Your Science Out There - Volcanoes are present across the Earth, from the barren wastes of Antarctica to densely populated regions in Europe, Asia and the Americas, and are both spectacular and deadly. But what makes a volcano erupt, and how deadly might that eruption be? By creating a mini-volcano in the lab, we can get a better understanding of what was going on in the magma chamber just before a volcanic eruption.
Your Science Out There - Mars today is colder than Antarctica and drier than the Sahara — but scratch just beneath its dusty red coating and tales of a different planet emerge. The young Mars of three billion years ago was an Earth-like place of rain, rivers, and perhaps even oceans. Though long-gone, the rocks remember. In the lab, and through a simple understanding of chemistry, we can listen to what they have to say.
Your Science Out There - During the Cretaceous period (145 to 66 million years ago), the world was very different! It was hotter, with more rainfall, and dinosaurs would have roamed the lush wetlands and forests that existed in the UK. Understanding these past warm worlds can help us better understand how our planet has changed over time, and even give us clues about how our climate may change in the future. Using the chemistry of minerals preserved in rocks from this time (like rocks from Sussex and Dorset), we can work out past rainfall patterns.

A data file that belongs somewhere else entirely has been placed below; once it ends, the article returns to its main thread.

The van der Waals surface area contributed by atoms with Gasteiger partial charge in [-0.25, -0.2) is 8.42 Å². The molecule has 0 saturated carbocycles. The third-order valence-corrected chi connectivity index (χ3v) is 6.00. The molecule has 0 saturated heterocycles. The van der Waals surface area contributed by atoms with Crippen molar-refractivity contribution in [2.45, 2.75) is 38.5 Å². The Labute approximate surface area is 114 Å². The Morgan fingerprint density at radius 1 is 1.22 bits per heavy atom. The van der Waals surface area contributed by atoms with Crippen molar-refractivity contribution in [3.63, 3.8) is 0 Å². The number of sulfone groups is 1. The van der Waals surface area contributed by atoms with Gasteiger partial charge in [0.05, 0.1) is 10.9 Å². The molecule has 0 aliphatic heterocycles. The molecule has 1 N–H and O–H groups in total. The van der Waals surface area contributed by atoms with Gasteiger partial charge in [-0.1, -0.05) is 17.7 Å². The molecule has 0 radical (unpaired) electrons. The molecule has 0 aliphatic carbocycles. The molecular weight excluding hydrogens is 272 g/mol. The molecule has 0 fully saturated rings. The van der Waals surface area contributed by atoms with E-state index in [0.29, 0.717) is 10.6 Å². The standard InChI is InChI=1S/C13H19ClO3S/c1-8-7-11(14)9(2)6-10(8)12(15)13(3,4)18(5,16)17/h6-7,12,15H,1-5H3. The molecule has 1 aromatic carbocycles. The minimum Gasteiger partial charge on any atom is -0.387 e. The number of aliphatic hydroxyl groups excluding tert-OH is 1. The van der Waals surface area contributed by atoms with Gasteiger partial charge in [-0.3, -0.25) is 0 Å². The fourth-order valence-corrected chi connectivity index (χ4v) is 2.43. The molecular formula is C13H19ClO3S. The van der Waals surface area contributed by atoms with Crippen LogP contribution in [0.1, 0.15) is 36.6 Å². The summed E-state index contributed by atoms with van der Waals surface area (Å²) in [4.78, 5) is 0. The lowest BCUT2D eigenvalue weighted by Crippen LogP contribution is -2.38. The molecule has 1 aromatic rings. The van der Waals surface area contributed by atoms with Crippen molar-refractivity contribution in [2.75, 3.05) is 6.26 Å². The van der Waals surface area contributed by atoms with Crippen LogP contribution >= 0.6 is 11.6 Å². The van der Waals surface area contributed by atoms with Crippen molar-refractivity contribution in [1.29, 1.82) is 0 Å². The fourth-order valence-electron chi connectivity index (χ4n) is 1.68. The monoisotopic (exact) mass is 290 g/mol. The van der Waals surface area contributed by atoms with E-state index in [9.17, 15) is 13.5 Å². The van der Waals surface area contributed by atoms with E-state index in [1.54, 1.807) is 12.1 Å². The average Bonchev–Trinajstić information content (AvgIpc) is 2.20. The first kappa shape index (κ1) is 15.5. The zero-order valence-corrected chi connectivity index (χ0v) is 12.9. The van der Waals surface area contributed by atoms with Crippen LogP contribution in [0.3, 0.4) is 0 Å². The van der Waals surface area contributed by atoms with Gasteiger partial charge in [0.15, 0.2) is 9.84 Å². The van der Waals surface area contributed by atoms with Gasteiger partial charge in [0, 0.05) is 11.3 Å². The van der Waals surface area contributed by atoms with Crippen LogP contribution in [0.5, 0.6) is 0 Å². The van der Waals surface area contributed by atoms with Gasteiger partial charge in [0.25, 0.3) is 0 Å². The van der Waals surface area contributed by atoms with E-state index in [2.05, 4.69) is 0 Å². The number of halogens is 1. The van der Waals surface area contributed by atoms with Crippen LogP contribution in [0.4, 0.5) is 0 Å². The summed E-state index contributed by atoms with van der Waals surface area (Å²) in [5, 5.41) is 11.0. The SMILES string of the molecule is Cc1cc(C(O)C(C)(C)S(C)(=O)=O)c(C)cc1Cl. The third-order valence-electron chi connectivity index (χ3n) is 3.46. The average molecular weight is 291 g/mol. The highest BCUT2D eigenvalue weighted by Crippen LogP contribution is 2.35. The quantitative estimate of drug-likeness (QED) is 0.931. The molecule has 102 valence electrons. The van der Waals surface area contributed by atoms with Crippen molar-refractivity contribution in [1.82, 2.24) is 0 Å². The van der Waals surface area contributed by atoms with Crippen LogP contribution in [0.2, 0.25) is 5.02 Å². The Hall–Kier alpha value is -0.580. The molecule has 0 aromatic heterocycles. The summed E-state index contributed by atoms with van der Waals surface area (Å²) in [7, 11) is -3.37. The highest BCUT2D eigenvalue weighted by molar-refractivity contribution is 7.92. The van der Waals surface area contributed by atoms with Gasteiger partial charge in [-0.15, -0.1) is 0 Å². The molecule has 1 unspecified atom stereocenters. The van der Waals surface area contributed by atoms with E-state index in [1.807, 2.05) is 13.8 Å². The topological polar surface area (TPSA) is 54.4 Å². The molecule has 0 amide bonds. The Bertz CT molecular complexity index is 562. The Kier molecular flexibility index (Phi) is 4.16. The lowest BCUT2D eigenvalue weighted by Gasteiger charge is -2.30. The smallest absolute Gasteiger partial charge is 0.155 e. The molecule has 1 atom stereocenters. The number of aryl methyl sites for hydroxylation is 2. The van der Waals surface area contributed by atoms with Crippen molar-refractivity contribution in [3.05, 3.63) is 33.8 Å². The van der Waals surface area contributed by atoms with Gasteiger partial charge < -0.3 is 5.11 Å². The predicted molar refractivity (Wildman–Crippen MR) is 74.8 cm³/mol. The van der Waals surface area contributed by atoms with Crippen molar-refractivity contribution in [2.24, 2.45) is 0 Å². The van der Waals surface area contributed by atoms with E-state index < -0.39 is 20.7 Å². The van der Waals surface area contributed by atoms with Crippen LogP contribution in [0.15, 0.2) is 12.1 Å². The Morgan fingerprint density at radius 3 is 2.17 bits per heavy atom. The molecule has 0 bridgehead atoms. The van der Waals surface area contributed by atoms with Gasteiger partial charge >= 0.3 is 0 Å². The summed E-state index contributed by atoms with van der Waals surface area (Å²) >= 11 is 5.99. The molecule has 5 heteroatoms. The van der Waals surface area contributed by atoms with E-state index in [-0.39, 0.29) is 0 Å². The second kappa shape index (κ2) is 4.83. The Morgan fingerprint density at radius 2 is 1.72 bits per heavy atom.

It took over a billion years for life to transition from simple eukaryotic cells, like primitive algae, to simple animals like sponges or jellyfish. But, why did it take such a long time? Watch these animations created with Oxford Sparks to answer this question and also to visit to the Stromboli volcano.